Fucci2-expressing mES cells were derived from blastomeres (Abe et al. 2013). These cells exhibited either red (mCherry) or green (mVenus) fluorescence in their nuclei (Sakaue-Sawano et al. 2011). The cells from 2-cell stages were grown in FullTrac wells and video-recorded (Additional file 1: Video S1). Figure 1A shows that the pluripotent ES cells derived from blastocysts of mouse maintained typical cell cycle of ES cells with shortened G1 phase, which was first detected in the morula period and rapidly disappeared. The morphologies of Fucci2 mES cells cultured on MEF layers and E-cadherin-Fc (E-cad-Fc) are graphically represented in Figure 1B. The Fucci2 mES cells on E-cad-Fc were scattered as reported previously (Nagaoka et al. 2006). On the other hand, the Fucci2 mES cells on the feeder layer (MEF cells) formed packed and tight colonies. In both cases, the red fluorescence of mCherry from Fucci2 mES cells was not detectable due to fast cell-cycle transition, whereas the green fluorescence of mVenus was predominant. Figure 1C shows actual images of the morphologies of Fucci mES cells on MEF and E-cad-Fc after 12 h. ES cells grown on either MEF or E-cadherin will be used for further comparison. Time lapse imaging of Fucci2 mES cells on E-cad-Fc was performed for 3 days at 30 min intervals to follow the fate of individual cells in proliferation stage using a computer-assisted fluorescent microscopy system (LCV 110, Olympus, Tokyo, Japan). Fucci2 mES cells on E-cad-Fc showed dendritic-like cell morphology with many pseudopodial protrusions and flexible movement (Additional file 2: Video S2). By contrast, Fucci2 mES cells on MEF were not individually observed due to dense colony formation (Additional file 3).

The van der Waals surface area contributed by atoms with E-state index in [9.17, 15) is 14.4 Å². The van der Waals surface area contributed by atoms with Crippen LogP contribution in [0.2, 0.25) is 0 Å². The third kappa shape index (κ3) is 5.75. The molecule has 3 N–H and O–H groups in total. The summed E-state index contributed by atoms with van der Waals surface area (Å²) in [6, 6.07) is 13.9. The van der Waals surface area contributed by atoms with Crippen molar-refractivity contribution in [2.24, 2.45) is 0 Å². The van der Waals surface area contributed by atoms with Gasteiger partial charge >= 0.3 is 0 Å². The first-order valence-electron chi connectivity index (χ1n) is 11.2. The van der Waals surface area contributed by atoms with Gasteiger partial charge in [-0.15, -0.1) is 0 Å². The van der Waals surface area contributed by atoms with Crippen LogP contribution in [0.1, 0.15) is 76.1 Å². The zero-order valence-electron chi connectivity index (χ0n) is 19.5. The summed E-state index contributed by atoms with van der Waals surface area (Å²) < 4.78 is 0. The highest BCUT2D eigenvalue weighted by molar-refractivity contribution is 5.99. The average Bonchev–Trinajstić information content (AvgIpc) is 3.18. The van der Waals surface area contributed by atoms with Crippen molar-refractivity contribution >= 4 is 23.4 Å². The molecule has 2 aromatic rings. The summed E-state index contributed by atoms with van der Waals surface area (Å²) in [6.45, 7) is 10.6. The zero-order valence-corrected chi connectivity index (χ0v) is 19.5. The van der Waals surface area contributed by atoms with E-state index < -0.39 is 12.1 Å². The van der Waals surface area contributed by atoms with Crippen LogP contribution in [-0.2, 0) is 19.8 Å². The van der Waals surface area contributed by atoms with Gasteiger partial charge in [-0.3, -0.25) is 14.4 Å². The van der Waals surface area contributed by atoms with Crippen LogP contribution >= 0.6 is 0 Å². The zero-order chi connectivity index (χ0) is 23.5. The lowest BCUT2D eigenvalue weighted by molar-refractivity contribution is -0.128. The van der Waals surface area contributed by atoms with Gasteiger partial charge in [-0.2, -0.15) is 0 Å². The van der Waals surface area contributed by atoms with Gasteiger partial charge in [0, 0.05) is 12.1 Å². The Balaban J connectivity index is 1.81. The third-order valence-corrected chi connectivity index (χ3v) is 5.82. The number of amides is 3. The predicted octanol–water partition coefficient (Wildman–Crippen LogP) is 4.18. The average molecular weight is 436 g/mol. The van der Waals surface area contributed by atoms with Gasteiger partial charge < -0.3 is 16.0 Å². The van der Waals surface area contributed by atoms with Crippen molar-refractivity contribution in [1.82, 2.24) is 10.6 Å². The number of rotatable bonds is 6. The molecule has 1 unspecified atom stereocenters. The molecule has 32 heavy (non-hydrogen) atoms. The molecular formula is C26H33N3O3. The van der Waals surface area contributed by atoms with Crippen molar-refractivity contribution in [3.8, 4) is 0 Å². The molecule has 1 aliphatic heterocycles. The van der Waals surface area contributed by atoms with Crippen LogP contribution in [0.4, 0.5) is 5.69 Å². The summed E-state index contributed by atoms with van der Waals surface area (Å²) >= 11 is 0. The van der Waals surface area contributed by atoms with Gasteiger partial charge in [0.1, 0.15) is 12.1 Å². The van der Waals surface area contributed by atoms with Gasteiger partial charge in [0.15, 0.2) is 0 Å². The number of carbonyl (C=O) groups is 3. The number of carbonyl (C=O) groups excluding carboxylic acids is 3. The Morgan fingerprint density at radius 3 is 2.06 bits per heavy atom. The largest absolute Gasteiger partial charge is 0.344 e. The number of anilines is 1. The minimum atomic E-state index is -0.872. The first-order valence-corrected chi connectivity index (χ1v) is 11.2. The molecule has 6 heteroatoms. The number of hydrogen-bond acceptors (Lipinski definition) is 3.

Figure 1

Fucci2 probes of mES cell cycle on MEF and E-cad-Fc. A fluorescent probe that labels individual G1 phase nuclei in red and S/G2/M phase nuclei in green (A). Schematic representation of Fucci2 mES cells seeded on MEF and E-cad-Fc (B). Real imaging of Fucci2 mES cells on MEF in colonies formation and E-cad-Fc with singly scattered cells using confocal microscope FV1000D (C). Scale bar: 10 μm.